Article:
We spoke with Dr Tiffany Wood the Chief Executive Officer of Dyneval Ltd, a company with an award-winning patented technology for precise measurement of semen quality based at the Roslin Innovation Centre. Dyneval was founded in April 2020 by Tiffany and Dr Vincent Martinez, both complex fluid physicists from the University of Edinburgh who have researched the motion of tiny particles at the micron scale for over two decades. The novel technology measures the mean speed and percentage of progressively motile spermatozoa data from the fluctuations of light passing through a sample of semen.
Dyneval’s award-winning Dynescan is a portable instrument for precise measurement of semen quality for bovine, equine, ovine and porcine. Powered by Dyneval’s proprietary software, the Dynescan delivers reliable measurements of the percentage progressive motility (% motility) and spermatozoa’s mean speed (micron/second). Designed for dual-mode operation, the Dynescan allows for visual inspection in addition to automated, objective measurement.
Their automated, precise and user-independent measurement technology can analyse fresh, frozen, or sexed semen within minutes and without the need for any additional equipment. Dynescan requires minimum training, is robust and portable, and can be used in a clinic or lab or by the pen side.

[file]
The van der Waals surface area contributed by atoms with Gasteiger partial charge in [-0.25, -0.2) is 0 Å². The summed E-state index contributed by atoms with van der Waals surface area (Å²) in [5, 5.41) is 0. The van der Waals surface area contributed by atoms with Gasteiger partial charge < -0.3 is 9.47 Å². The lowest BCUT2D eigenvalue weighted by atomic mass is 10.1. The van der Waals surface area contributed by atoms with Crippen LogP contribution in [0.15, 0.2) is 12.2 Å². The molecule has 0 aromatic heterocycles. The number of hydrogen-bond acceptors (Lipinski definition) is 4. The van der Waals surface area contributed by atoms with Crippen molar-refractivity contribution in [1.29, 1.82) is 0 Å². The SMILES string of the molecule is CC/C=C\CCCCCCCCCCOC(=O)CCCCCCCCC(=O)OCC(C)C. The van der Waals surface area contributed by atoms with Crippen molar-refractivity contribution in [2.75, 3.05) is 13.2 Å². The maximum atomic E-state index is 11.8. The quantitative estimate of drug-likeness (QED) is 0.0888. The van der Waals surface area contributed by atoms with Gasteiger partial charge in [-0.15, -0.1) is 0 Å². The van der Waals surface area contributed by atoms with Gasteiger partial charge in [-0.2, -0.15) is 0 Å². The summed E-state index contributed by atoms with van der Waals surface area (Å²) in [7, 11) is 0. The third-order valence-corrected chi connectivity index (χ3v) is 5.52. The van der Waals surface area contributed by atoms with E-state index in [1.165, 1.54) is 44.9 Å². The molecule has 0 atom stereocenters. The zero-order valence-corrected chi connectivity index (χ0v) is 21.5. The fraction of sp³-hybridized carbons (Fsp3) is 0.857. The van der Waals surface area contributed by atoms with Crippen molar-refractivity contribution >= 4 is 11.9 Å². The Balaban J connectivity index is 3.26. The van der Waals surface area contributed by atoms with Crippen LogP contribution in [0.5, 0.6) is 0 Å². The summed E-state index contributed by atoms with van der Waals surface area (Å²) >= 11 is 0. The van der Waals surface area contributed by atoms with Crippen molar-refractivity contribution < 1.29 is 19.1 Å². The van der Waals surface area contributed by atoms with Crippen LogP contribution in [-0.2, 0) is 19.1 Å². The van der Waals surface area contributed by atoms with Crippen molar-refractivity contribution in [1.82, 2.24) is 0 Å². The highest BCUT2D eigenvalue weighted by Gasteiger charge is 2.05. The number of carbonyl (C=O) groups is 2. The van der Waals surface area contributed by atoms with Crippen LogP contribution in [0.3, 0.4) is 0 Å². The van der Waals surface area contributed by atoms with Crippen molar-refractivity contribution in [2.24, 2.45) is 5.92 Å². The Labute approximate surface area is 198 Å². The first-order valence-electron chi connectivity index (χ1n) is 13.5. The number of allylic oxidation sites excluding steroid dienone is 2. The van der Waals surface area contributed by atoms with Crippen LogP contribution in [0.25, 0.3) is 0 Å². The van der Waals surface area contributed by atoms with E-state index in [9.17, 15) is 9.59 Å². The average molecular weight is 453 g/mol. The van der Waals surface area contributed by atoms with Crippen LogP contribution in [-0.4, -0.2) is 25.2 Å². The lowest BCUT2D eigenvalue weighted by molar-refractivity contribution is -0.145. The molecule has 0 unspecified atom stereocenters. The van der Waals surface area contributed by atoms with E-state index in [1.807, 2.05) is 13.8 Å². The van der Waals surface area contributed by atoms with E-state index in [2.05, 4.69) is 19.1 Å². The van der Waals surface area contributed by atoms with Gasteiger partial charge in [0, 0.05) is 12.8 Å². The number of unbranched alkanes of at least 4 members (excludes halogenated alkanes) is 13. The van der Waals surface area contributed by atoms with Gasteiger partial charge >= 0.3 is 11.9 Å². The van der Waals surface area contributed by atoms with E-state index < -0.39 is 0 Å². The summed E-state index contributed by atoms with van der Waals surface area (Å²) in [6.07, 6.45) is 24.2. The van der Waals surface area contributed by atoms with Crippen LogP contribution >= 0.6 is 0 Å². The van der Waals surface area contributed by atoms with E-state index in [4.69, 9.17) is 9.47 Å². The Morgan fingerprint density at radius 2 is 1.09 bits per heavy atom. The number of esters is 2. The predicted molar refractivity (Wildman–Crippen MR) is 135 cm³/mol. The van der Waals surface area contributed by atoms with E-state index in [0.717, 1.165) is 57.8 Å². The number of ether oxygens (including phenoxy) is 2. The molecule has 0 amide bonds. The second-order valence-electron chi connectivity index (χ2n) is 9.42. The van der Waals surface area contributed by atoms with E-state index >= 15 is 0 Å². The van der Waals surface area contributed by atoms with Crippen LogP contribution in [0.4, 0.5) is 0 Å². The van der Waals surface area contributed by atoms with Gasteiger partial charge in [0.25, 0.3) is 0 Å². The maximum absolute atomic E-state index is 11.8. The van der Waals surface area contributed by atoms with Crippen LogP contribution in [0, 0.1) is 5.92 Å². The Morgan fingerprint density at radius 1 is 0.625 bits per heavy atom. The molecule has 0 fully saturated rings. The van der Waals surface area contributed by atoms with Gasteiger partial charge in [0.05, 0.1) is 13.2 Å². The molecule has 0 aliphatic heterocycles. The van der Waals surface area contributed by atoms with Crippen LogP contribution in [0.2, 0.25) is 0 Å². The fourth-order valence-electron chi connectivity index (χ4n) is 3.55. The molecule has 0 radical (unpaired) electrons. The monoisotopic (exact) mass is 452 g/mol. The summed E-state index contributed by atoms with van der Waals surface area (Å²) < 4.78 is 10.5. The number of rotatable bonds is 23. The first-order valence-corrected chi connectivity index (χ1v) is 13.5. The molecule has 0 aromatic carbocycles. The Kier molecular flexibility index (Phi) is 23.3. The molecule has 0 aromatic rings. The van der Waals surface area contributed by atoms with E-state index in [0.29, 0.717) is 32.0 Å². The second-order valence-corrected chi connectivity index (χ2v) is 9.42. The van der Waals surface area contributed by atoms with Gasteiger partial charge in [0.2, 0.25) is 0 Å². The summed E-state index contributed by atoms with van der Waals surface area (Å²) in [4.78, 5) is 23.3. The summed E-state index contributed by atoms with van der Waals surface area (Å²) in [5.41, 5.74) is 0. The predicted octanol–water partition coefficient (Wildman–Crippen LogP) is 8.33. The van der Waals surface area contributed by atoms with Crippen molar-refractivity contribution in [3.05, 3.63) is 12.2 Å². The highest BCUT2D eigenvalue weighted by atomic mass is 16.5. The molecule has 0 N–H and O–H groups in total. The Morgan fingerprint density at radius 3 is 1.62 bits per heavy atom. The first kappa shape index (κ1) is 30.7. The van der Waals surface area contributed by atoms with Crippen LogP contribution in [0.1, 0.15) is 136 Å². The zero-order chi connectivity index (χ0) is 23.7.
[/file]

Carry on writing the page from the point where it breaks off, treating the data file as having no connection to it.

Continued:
Dr Casey Woodward, Founder of AgriSound, speaks with Thomas Slattery about the company’s use of low-cost listening technology to better understand biodiversity in the field and help farmers and growers to both target interventions and protect pollinators.
AgriSound’s technology utilises bioacoustic algorithms to produce a user interface that shows deficits and offers high-level recommendations. With advice from growers about challenges they face relying on manual observations and what they would want from an automated solution, AgriSound has developed strategies to enhance insect levels, map impacts of agrochemicals and support national governments with data-led policymaking.
By combining acoustic technology with environmental sensors, AgriSound has developed a range of innovative products that can aid in maintaining an optimal pollination environment, necessary for not just the survival of future pollinators, but for farms, gardens, and the planet.
Marina Martin Curran PhD, Sustainability Manager at Vivent speaks with Thomas Slattery about their exciting crop health diagnostic technology PhytlSigns, which uses plant electrophysiology, and has been dubbed the ‘Fitbit of plants’. They also talk about the journey for the company’s recent B Corp certification.
Vivent’s technology leads to increased yields, improved crop protection effectiveness, and encourages the adoption of environmentally preferable protection solutions – so more food, less chemicals. With recertification every three years, Vivent has embarked on a process that aims at ever higher standards and continuous improvement.
Vivent was founded in 2012 by serial entrepreneurs Carrol Plummer and Dr. Nigel Wallbridge, who have now applied their information processing and telecommunication system skills to biological networking, with an initial focus on crop monitoring. The pair have worked with leading agricultural institutes, universities, crop protection companies and growers to validate this innovative approach. Vivent’s focus is on high-capital indoor growing operations with plans to move into high-value outdoor crops and then into large volume field crops. More information is available at www.vivent.ch
Bill Miller, Senior Customer Development Manager of LI-COR, spoke with Les Hurdis about how the organisation aims to transition solutions from research level to producer level, and how they can iterate technologies on a long-term scale.